When Mayte Garcia—more widely known as just Mayte, her given name, which is the Basque word for “beloved”—walked into Steve Parke’s Baltimore studio last June, she was radiant, luminous, and pushing a scruffy little scrap of a dog named King Ziggy Smalls in his very own stroller. Ziggy, I later learned, was found abandoned in a crate on a California highway and then had the good fortune of being brought to Mayte’s nonprofit dog rescue, where she not only nursed him back to health but fell madly in love with him. Now Ziggy is the mascot of Mayte’s Rescue, and recent Instagram posts show him traveling the world with his glamorous human counterpart, even sitting on a camel on a trip to Morocco. Hashtag
It’s a mini fairy tale amid a life that’s already been pretty enchanted. In her best-selling 2017 memoir The Most Beautiful, My Life With Prince, Mayte describes her exotic early years, when, after watching her mother take belly-dancing classes at the local YMCA, she became enamored of the dance. Her mother made her a costume to match her own—a “floaty dream of colorful chiffon, spangled with a galaxy of sequins and dripping with paillettes”—and at age five Mayte began performing alongside her at restaurants and parties around their North Carolina town. As a little Puerto Rican girl in a place where everyone else was black or white, she felt out of place; when she was dancing, all her worries disappeared and a powerful euphoria took over. In a phone interview, she says, “When I was belly dancing, I got to play dress-up, and I got to perform and express myself. I remember thinking, Onstage, I’m untouchable.” In her book she says, “Dance was my secret power, my doorway to another dimension where there was only beauty, only music, only love.”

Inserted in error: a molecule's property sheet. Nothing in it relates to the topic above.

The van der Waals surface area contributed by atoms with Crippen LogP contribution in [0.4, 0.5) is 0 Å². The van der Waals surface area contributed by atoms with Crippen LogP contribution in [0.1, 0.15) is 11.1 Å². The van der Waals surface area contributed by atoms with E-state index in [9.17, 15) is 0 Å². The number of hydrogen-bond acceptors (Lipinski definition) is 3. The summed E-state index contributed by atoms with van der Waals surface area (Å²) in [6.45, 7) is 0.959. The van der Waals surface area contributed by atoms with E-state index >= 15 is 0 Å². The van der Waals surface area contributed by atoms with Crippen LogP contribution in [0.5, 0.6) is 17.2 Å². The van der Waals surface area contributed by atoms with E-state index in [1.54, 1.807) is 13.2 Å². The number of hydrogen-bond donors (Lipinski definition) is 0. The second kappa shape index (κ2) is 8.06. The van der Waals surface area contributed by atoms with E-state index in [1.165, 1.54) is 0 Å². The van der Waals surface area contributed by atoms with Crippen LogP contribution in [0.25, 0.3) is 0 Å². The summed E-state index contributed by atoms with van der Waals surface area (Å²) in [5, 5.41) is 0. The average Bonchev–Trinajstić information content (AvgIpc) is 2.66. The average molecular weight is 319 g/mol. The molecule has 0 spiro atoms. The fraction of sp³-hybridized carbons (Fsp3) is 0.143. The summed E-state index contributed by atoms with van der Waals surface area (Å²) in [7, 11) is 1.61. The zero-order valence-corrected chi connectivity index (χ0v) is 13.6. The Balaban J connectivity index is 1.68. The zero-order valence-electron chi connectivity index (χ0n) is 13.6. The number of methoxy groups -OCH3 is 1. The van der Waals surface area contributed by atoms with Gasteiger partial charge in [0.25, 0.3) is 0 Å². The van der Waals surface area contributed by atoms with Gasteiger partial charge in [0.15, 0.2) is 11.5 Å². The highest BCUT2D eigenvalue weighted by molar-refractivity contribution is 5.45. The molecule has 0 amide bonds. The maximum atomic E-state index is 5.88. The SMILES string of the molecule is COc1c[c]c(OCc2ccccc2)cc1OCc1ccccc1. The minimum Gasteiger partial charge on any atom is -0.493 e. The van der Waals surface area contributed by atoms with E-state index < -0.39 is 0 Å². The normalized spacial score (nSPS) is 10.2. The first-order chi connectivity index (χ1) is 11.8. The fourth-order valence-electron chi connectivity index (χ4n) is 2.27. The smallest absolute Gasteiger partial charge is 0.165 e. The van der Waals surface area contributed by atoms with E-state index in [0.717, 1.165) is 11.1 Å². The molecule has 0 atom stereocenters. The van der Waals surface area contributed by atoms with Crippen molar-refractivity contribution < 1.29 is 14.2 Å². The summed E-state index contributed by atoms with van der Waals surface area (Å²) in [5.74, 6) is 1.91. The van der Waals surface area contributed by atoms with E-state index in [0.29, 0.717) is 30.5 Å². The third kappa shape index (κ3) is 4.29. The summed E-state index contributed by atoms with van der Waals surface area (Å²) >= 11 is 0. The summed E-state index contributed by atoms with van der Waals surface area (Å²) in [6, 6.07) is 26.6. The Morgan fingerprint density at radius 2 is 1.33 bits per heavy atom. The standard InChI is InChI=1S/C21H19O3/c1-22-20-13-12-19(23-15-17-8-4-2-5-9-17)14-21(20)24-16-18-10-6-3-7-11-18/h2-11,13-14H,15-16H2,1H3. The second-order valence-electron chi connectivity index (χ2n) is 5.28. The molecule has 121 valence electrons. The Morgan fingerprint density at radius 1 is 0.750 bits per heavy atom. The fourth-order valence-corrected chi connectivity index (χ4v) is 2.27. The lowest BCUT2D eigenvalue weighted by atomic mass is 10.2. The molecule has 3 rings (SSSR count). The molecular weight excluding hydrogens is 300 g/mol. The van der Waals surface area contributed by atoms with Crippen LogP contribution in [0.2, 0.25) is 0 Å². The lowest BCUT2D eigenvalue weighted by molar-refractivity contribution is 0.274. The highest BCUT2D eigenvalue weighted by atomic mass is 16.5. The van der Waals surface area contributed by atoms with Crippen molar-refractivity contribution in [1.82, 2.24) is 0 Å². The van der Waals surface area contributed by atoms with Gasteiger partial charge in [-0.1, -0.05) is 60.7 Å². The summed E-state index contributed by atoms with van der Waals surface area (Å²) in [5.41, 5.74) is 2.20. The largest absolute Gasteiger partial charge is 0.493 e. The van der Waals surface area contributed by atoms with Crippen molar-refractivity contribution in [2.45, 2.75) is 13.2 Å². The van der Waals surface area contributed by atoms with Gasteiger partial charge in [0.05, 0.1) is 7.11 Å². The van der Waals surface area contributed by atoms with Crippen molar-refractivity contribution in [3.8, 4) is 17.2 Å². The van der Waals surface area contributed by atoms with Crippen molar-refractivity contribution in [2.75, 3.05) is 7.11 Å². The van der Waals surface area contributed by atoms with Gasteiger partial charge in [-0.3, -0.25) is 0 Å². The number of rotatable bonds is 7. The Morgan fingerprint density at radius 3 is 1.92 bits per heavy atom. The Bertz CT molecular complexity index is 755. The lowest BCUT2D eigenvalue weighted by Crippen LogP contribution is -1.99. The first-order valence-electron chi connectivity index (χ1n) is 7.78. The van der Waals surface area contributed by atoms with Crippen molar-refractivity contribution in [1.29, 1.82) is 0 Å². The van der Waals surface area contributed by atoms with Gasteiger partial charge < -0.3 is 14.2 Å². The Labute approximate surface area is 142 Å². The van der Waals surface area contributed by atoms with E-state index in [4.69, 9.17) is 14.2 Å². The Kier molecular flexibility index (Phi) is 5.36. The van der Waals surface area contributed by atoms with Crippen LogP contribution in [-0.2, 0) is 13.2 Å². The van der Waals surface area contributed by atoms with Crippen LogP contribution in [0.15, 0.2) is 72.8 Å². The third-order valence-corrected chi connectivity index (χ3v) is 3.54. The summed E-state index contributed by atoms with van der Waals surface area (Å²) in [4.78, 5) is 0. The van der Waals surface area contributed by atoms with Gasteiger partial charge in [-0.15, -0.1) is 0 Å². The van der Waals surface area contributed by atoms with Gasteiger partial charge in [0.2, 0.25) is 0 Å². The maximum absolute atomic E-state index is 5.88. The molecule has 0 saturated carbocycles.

By age eight, she was performing regularly and twirling with a sword balanced on her head, a feat that landed her on the 1980s show That’s Incredible! You can see the video on YouTube today: a stunningly bedazzled girl with long dark hair shimmies to Middle Eastern music while playing the zills, balancing a sword on her head, and, with said sword still in place, doing a Turkish drop to the floor and flipping quarters on her stomach, one by one. “Princess Mayte,” she’s called. The subsequent years saw Mayte attend ballet school (she was a ballerina even before belly dancing), move to Germany with her family, and belly-dance regularly—at parties, weddings, corporate events—so that she had over $100,000 in savings by the time she was fifteen. She and her mother made regular trips to Cairo to visit Madame Alba, “the Coco Chanel of the belly-dancing world,” and her dream was to dance in Cairo, in a grand hotel with a fifty- piece orchestra.